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All but the smallest organization are likely to want to include more than one innovation project in their strategy. While a decision matrix helps you compare projects, you also need diversity in your innovation portfolio. Portfolio management helps you to achieve this.


Balancing Your Portfolio

For a balanced portfolio, you need a mix of decision criteria: the risk of failure must be balanced with the reward of success. This requires an analysis of potential obstacles against potential benefits for the innovation. In general, a safe innovation will be based on what your company does well. More risky innovations are radical in nature. While the risk of such innovations is greater, the potential rewards are also significantly more attractive. You may decide to back a couple of high-risk projects if they are small because they could move you to a new game – and if they fail only a small amount of resources will be waster – but it would be foolish to base all your hopes of progress on risky ventures that may never work out.


Quick Tips: Hedge Your Bet

Aim to reach a balance across your portfolio between risks and rewards, so that you have a mixture of probable successes and more risky – but potentially more profitable – experiments.


Gaining An Overview

It is useful to develop an overview of your portfolio not just in terms of the risks and rewards. But also in terms of how much you are allocating to each project. This can be done by using a bubble chart, which is generated by plotting your projects as circles on a graph against potential risk and potential reward. The more resources a project requires, the larger its corresponding circle on the chart. This chart gives you an instant view of what resources are allocated to what levels of risk and reward. It can show you immediately if you have too many resources tied up in risky projects that are unlikely to succeed in the end. Equally, you can see if you are putting too much investment in a safe bet that is unlikely to generate significant rewards.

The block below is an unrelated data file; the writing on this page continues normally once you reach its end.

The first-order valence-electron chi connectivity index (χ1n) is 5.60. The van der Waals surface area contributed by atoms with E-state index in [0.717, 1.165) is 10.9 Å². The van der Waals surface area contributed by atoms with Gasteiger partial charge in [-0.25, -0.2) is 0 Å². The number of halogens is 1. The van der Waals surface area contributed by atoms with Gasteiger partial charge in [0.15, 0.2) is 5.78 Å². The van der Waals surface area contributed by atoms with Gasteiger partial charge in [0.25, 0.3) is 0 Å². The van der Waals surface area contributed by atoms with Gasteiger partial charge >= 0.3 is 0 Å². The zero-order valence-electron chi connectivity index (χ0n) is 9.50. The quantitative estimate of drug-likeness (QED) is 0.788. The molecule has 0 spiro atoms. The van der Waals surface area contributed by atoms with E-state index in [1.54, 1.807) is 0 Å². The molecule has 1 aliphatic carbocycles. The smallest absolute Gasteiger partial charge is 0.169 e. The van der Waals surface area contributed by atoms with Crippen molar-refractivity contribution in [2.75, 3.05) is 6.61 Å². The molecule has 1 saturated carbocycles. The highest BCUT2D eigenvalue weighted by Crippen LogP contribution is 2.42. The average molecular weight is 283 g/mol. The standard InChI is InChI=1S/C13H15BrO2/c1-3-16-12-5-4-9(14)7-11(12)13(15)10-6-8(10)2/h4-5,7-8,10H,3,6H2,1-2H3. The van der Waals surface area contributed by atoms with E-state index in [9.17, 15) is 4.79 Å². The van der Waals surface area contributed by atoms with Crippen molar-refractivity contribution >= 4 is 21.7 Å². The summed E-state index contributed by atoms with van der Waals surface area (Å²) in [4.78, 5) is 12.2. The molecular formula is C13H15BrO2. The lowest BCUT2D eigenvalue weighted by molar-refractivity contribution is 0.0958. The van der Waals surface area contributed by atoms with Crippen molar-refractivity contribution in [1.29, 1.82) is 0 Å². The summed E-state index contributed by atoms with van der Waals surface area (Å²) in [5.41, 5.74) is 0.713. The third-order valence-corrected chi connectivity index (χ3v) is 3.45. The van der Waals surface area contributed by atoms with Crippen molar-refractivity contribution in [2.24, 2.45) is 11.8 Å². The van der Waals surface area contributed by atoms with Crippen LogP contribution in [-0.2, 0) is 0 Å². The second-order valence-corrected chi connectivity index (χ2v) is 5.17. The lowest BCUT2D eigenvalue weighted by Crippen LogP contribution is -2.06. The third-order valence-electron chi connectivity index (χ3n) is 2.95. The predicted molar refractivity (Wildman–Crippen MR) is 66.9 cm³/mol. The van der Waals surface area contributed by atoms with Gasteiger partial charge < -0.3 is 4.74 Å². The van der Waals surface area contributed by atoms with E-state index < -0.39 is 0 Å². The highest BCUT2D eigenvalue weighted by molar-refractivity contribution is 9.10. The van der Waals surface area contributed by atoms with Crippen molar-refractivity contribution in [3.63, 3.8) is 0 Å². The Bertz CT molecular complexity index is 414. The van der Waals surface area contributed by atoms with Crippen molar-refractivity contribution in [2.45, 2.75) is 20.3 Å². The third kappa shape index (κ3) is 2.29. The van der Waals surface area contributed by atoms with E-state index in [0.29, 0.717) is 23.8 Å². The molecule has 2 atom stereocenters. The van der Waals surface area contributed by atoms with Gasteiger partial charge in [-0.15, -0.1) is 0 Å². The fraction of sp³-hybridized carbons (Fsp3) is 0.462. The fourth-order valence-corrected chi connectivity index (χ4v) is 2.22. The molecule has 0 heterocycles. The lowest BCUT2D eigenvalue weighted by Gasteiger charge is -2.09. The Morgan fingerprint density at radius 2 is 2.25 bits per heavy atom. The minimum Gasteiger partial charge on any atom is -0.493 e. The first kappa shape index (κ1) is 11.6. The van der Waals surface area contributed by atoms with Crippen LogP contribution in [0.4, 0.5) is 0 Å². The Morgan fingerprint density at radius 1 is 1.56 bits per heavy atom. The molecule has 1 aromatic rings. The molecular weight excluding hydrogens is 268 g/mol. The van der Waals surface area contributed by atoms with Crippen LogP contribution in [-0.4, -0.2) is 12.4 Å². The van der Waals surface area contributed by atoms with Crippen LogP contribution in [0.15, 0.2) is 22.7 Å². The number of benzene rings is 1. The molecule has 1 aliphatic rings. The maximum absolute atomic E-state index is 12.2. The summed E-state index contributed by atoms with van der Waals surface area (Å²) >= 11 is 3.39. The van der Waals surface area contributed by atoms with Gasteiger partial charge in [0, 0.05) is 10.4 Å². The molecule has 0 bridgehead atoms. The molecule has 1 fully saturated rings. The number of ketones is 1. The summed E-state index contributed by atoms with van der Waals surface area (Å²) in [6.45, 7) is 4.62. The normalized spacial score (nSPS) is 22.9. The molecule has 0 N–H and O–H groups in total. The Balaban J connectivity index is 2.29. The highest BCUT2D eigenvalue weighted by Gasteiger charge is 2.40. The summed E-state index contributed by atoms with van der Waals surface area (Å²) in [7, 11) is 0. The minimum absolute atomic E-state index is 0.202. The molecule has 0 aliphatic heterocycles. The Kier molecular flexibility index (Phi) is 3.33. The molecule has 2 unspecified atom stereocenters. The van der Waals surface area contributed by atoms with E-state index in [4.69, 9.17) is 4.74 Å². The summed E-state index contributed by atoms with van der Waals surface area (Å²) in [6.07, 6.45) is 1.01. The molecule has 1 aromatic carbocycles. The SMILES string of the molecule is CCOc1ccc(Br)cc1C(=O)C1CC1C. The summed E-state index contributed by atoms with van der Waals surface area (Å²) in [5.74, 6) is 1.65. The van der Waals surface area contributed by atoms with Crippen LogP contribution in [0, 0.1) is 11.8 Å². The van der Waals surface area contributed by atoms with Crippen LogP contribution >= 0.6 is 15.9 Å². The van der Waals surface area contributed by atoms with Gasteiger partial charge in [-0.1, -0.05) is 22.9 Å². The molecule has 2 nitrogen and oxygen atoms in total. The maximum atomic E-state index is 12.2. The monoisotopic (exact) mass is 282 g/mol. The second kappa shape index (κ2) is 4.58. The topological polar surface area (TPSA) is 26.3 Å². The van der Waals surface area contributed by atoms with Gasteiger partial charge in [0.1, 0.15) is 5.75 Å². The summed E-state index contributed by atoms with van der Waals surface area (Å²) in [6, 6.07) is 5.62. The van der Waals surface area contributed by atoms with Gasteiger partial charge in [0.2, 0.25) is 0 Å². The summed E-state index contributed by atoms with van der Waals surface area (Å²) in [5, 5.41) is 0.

Quick Tips: Be Fair

Scrutinize all innovation projects equally ad fairly. Do not start up a project just because one individual wants it to happen.


Managing Your Portfolio

Fast Track:

  • The number of innovation projects in progress at any one time is limited
  • Innovation projects have targets and are abandoned if targets are not met
  • Priority is given to innovation that meets strategic goals
  • Innovation projects are subject to careful selection

Off Track:

  • There is no limit to the projects you can take on, so your spread your resources too thinly
  • You are reluctant to kill off projects if they are not working out
  • Unimportant projects succeed at the cost of strategically valuable innovations
  • You do not have clear criteria for selecting projects


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Promoting Ideas for Change

Unless you are a top manager in your organization, chances are that you will need to “sell” your ideas for change at some point. Maybe you are an entrepreneur pitching an idea to a potential investor or you have a great idea about how to make things work more efficiently in your organization. In either case, you will need support if your idea is to become a reality.